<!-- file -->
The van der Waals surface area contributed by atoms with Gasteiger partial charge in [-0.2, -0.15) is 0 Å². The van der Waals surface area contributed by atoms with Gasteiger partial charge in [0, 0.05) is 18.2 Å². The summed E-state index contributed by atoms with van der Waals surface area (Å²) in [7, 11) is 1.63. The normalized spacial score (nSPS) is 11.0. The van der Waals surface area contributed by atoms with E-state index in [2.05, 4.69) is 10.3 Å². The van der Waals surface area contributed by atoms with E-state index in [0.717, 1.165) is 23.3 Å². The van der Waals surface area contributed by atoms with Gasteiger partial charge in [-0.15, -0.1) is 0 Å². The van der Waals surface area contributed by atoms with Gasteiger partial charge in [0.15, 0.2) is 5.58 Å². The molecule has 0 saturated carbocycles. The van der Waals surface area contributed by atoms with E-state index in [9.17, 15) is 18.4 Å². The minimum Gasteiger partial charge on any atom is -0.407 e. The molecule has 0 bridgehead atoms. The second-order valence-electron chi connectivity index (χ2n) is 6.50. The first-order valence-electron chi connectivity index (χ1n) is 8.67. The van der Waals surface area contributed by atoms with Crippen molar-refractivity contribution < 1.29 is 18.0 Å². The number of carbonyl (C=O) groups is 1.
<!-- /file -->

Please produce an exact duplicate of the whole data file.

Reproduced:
The van der Waals surface area contributed by atoms with Gasteiger partial charge in [-0.2, -0.15) is 0 Å². The van der Waals surface area contributed by atoms with Gasteiger partial charge in [0, 0.05) is 18.2 Å². The summed E-state index contributed by atoms with van der Waals surface area (Å²) in [7, 11) is 1.63. The normalized spacial score (nSPS) is 11.0. The van der Waals surface area contributed by atoms with E-state index in [2.05, 4.69) is 10.3 Å². The van der Waals surface area contributed by atoms with E-state index in [0.717, 1.165) is 23.3 Å². The van der Waals surface area contributed by atoms with Gasteiger partial charge in [-0.15, -0.1) is 0 Å². The van der Waals surface area contributed by atoms with Gasteiger partial charge in [0.15, 0.2) is 5.58 Å². The molecule has 0 saturated carbocycles. The van der Waals surface area contributed by atoms with E-state index in [9.17, 15) is 18.4 Å². The minimum Gasteiger partial charge on any atom is -0.407 e. The molecule has 0 bridgehead atoms. The second-order valence-electron chi connectivity index (χ2n) is 6.50. The first-order valence-electron chi connectivity index (χ1n) is 8.67. The van der Waals surface area contributed by atoms with Crippen molar-refractivity contribution < 1.29 is 18.0 Å². The number of carbonyl (C=O) groups is 1.